Nursing Professor Grateful for Chance to Help Lead Medical Mission Trips
Monday, July 10, 2017
Dr. Faith Claman, associate professor of nursing, volunteered for her first medical mission trip when she was 18, an experience that helped chart her career path as a pediatric and women’s health care nurse practitioner. She’s now racked up more than 30 years of experience delivering health care to vulnerable populations here and abroad. She even celebrated her 50th birthday with a mission trip to Peru! On the home front, she maintains a practice at the Arlington Health Department and the Arlington Free Clinic.
For Marymount nursing students, Claman’s experience gives added dimension to their service learning trips as she deftly helps them navigate unfamiliar circumstances. Claman, who earned a bachelor’s degree from Duke, a master’s from Yale and a Doctor of Nursing Practice from Case Western Reserve, has led students on trips to Costa Rica and Nicaragua, the second-poorest country in this hemisphere. They provide services like prenatal home visits with expecting mothers, mobile clinics, diabetes education and pop-up health clinics in people’s bedrooms and kitchens, often in homes with dirt floors. The immersion experiences give undergraduates and graduate students the chance to live, learn, and work together.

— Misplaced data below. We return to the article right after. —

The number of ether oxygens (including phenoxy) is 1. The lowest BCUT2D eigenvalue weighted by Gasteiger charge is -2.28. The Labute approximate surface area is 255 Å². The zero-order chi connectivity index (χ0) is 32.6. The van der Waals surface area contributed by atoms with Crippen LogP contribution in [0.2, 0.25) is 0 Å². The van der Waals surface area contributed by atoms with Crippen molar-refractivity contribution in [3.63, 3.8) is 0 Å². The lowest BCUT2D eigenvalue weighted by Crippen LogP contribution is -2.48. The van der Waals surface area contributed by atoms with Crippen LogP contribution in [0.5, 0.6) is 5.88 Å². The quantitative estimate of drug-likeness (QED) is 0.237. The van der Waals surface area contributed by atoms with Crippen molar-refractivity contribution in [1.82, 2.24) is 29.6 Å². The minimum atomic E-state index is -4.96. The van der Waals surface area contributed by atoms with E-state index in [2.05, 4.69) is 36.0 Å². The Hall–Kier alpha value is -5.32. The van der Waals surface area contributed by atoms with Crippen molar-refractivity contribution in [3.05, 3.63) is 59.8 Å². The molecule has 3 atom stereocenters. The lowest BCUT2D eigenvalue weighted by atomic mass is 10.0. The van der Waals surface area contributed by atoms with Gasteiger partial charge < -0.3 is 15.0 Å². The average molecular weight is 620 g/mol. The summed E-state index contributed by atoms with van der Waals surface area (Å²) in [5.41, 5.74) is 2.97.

“They all bring different strengths and assets they don’t even know they have until they get there,” Claman says. “They’re improvising, creating and developing ways to deliver compassionate and evidence-based care from a makeshift environment.”
This can include using elastic gloves as tourniquets when drawing blood, hammering nails in walls when IV poles aren’t available to hang fluid bags from, or hanging sheets from the ceilings in old schools to provide private areas for gynecological exams.
Claman and a Marymount team return to Nicaragua each summer. She loves the patients and staff there, and working alongside students, especially during the ‘aha moments’ when they fully understand what it means to give service to others and make a difference in their lives.
“I come back every year and feel transformed,” Claman says. “The students impact my life tremendously, and I feel grateful that I get to experience this.”